This also explains why we light Chanukah candles for eight days and not seven (for, after all, the miracle itself lasted only seven days; there was enough oil to burn for one day without a miracle): the individual first candle represents "to make them forget their Torah," while the remaining seven stand for "to cause them to transgress their precepts." How Many Holidays Here?
Is the lighting of candles during the eight days of Chanukah one continuous commandment or does each day stand alone as a separate commandment? It would appear that the answer to this question depends upon the various explanations provided by Torah authorities to the question addressed above: why do we celebrate eight days of Chanukah and not seven? Meiri (R. Menachem ben Shlomo), explains that candle-lighting on the first day of Chanukah commemorates the redemption and the discovery of the flask of untainted olive oil; the following seven days commemorate the miracle of the oil. This would appear to indicate that there is no inherent connection between the laws applying to the candle-lighting on the first day and those applying to the candle-lighting on the other seven says (Shabbat 21b). However, according to Rosh (Rabbenu Asher ben Yechiel) the miracle lay in the fact that on each day of Chanukah the day's-worth of oil in the Temple menorah was diminished by only one eighth. Alternately, Rosh suggests that the oil in the menorah did not diminish on the first day at all, and therefore a miracle occurred even on the first day. We find, then, that according to both of Rosh's explanations, the eight days of Chanukah commemorate a single miracle, and hence constitute one continuous commandment.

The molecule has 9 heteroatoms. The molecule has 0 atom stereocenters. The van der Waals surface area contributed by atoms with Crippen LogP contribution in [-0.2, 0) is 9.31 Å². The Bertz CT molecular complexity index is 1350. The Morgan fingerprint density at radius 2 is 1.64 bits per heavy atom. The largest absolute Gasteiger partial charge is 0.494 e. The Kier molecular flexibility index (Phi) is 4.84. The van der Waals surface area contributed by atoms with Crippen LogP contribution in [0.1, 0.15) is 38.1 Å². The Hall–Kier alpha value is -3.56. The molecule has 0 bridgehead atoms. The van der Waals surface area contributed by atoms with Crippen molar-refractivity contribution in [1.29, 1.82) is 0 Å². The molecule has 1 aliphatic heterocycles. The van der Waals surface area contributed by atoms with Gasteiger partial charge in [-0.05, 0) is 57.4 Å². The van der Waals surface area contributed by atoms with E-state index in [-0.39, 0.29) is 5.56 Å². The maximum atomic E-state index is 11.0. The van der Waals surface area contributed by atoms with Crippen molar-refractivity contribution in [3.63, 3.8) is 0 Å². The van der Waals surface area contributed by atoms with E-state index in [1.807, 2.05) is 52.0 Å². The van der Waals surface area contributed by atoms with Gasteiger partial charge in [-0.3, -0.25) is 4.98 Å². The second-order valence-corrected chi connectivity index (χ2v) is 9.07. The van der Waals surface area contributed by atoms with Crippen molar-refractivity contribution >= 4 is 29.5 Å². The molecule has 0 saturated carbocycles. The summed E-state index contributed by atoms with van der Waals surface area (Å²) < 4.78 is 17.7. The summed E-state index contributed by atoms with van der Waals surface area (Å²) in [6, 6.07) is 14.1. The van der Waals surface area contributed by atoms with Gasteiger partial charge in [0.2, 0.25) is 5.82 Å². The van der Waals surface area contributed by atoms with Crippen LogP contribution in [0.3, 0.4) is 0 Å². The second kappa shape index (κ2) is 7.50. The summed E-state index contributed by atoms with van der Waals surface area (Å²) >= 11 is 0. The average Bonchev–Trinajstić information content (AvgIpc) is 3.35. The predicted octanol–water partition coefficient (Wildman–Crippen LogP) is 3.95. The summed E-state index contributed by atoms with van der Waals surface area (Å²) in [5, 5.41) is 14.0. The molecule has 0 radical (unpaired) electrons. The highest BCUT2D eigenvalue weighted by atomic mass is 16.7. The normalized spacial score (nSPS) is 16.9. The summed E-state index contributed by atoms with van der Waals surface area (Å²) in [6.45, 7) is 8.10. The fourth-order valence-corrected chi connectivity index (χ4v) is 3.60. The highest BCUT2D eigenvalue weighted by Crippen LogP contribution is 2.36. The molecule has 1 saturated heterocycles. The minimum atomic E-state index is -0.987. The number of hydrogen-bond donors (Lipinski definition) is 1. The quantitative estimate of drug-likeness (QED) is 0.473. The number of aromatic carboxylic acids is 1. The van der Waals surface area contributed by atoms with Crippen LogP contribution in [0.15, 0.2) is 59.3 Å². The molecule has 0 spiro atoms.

However, an additional question arises. The Meiri asks why it is that during Chanukah we recite the full Hallel thanksgiving prayer on each of the holiday's eight days and not merely on the first day, as is the case with Passover. He concludes that, because a miracle occurred on each day of Chanukah, each day is deserving of the Hallel prayer. We too may conclude that each day is a holiday in its own right. Accordingly, Rema (R. Moshe ben Yisrael Isserles) rules that if somebody failed to light the candles on one of the days of Chanukah he continues lighting the appropriate number of candles on the following day as if nothing had happened. The implication, then, is that each day of Chanukah is a independent holiday. Ascending in Sanctity
This would appear to be the backdrop of the earlier-mentioned discrepancy between the schools of Shammai and Hillel (Shabbat 21b): the school of Hillel holds that the eight days of Chanukah constitute one continuous holiday. Therefore, on the first day of Chanukah a person lights a single candle and continues to add a candle each night - for there is a rule in Judaism that we ascend in sanctity and do not descend. The school of Shammai, however, holds that each day is a holiday in its own right, and because there is no inherent bond uniting the days of Chanukah, the rule of ascending in sanctity does not apply. We therefore diminish by one the number of candles lit each day.